EUROPE IN THE WORLD

Despite some tentative steps taken towards creating a common foreign and security policy and of increasing diplomatic concertation through the European External Action Service (EEAS), the external action of the Union still lacks initiative, cohesion and punch. Despite being able to do so in theory, the Council has never resorted in practice to the use of QMV in this field [101].  The Commission does not make proposals in foreign policy. The enhanced cooperation provisions which allow the emergence of smaller groups of states to act on behalf of the Union in foreign affairs have not been deployed [102].

A greater commitment on behalf of the member states to use the Union as their principal instrument of foreign policy will lead to more effective common foreign policy. The High Representative/Vice-President, who chairs the Council of foreign ministers and runs the EEAS, should use her powers to take policy initiatives and to insist on the coordination of the external relations of the Union under the overall strategic guidance of the European Council. The High Rep should be re-named Foreign Minister of the Union, and accorded a political deputy who should chair the Political and Security Committee [103].  The member states should back the Foreign Minister more convincingly when she speaks on behalf of the Union as a whole in international fora [104].  EU members of the UN Security Council should speak and act collectively. 

As we have already noted, coherence in respect of the rule of law requires lifting the constraints on the Court of Justice from exercising jurisdiction in CFSP [105].

The EU has an unrivalled capacity in world affairs to wield its soft power to good effect. Acting together, it can exploit its combined international experience, wide range of instruments and considerable resources to expand its role in civilian conflict prevention, crisis management and post-conflict stabilisation. Building on the existing European Medical Corps and European Voluntary Service, the Commission should be made fully responsible for running a civilian corps to engage in civil protection, rescue and aid in international manmade or natural disasters.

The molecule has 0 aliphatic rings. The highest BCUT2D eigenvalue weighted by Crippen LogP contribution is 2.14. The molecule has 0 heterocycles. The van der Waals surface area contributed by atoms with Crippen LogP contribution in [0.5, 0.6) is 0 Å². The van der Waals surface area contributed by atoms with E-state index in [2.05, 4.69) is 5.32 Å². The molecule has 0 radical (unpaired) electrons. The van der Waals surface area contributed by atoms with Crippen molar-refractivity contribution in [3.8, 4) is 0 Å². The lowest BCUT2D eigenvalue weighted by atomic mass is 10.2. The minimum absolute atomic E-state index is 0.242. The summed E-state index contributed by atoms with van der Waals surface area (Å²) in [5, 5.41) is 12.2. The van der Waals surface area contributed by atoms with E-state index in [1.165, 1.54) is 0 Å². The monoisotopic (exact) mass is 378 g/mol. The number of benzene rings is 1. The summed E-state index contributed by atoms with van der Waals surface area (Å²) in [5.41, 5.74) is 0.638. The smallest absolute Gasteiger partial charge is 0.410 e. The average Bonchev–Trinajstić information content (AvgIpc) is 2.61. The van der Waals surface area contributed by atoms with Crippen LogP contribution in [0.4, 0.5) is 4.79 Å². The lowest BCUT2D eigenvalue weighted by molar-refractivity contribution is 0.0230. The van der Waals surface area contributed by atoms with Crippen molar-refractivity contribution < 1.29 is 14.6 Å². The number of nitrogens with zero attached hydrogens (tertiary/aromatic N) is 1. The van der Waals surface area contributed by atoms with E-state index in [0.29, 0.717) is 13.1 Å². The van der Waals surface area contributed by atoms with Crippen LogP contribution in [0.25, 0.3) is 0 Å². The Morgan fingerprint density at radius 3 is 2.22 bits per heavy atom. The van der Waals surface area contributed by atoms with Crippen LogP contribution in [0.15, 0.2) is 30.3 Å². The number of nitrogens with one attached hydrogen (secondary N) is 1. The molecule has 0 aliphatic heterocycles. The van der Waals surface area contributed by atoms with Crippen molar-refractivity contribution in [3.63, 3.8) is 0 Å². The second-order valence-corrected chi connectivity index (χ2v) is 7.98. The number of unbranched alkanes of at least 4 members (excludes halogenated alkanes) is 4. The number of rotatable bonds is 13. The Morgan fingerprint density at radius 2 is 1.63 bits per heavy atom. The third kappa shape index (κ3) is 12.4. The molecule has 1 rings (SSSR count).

As far as the Union’s external economic relations are concerned, certain adjustments are needed to ensure systematic equivalence between the rules for the adoption of international agreements and those applicable for its internal rules. In other words, where the ordinary legislative procedure is the norm for domestic legislation, QMV must also apply to the closure of the EU’s international agreements. And in an adjustment to those rules, the insistence on unanimity for decisions, both domestic and international, involving the commercial aspects of intellectual property and foreign direct investment should be dropped in favour of QMV [106].

In conformity with the shift of executive authority, restrictive measures taken against third countries, persons or corporate and non-state entities should be taken in the first instance by the Commission, though subject to call-back by either the Council or Parliament [107].

The shift in the inter-institutional balance of power needs to be fully reflected in the procedures for the conduct of the Union’s international agreements. The relevant clause, Article 218 TFEU, needs to be codified to reflect the larger role that the European Parliament has already won for itself in practice. Specifically, Parliament and Council should decide jointly, on a proposal of the Commission, to open the negotiation of an international treaty, and to establish and amend the negotiation mandate [108].  The Commission must be designated formally to be the Union’s negotiator [109].  Parliament must always be involved in the decision to conclude any agreement, including in the field of foreign and security policy [110].  The Commission should be authorised to adopt a decision to suspend the application of an agreement [111].  

Comparable adjustments should be made to the position of the Commission with respect to the exchange rate policy of the euro [112].  The Commission should also be put into the driving seat in the operation of the solidarity clause, subject to a normal regulation decided by co-decision [113].  

[101] Article 31(2) TEU.
[102] Article 329(2) TFEU.
[103] Article 27 TEU. 
[104] Article 34 TEU. 
[105] See page 12. 
[106] Article 207(4) TFEU. 
[107] Article 215 TFEU. 
[108] Article 218(2) TFEU. Article 218(10) could then be suppressed. 
[109] Article 218(3) TFEU.
[110] Article 218(5-6) TFEU.
[111] Article 218(9) TFEU. 
[112] Article 219 TFEU. 
[113] Article 222 TFEU.

 

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